Those two words have become the most important words I can hear from someone or say to someone. Because we all think we’re the only ones, right?
The only ones
- whose marriages struggle.
- who wonder if it’s okay to not love every second of motherhood.
- who wonder if it’s okay to feel called to be a mom.
- who’ve been hurt by the church.
- who love the church.
- who believe (fill in the blank) is the best way to live.
The truth is that we’re never alone in whatever ways we struggle. Others have been there. Others are going through it. Others have overcome it.
The hard part is finding the “others.”
Because I don’t know about you but when I look around at the people in my life, I’m certain everyone else has it all together. I’m sure no one else struggles the same way I do. And I’m terrified, sometimes, to ask if that’s true because I’m afraid that it will be.
So, how do we combat this walking around feeling like we’re alone syndrome?
Well, sometimes we have to go first. We have to be the ones to say: “This is how I struggle.” We have to risk vulnerability (and consequently being hurt) and trust that no one will run away screaming because we are freakishly abnormal.
This is hard. And the times I’ve done it have felt like walking naked into a room full of fully clothed people. But sometimes, not always, when that happens, other people start to take that risk too and we find out we’re not alone.
But what if you just can’t do that? What if you’re too alone or too isolated or too hurt to let real-life people in?
Well, that’s where a group called (in)courage can help. Today, registration opens for the next session of (in)courage community groups–small groups of women meeting, sharing, encouraging and connecting through social media. There are groups for various interests and seasons of life. Interested? Check it out here.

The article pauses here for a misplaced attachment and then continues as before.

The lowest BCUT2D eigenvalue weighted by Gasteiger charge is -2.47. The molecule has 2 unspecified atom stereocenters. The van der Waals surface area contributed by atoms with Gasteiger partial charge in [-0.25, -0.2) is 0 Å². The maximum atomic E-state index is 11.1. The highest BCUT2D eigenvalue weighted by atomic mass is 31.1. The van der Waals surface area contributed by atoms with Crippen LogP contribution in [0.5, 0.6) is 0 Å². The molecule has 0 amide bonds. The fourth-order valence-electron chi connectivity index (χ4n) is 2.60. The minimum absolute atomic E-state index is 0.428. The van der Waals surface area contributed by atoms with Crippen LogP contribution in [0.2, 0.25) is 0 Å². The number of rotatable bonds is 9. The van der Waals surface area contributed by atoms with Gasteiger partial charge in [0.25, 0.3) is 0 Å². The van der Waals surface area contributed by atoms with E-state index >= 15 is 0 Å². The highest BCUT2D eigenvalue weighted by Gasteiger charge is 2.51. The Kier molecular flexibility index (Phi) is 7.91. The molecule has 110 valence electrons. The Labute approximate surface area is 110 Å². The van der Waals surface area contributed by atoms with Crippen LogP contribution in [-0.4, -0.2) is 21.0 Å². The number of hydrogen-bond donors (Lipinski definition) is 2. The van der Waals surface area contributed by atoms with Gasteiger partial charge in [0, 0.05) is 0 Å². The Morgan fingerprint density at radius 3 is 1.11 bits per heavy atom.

I’ve been part of a group for two sessions now, and I can’t remember how I found it, but I’m so glad I did. I joined at a time when our lives were upside-down and backwards and I needed to know that there were other people out there whose plans for life and ministry were upturned. I’ve been encouraged and prayed for by women I’ve never met in person who live hundreds of miles away, and yet I consider them friends.
That is the strength of these groups.
This session, I’ll be co-leading the group and participating in some blog link-ups on the topics of encouragement and friendship. Would you consider joining one? Read through the information about how the groups work, look at all the options and then give it a try! I don’t believe these groups are meant to replace face-to-face friendships, but sometimes the people who might understand us best aren’t accessible in real life.
The first session begins in a week, and registration closes in two weeks.
You’re not alone. And you don’t have to walk alone. Community can be just a few clicks away.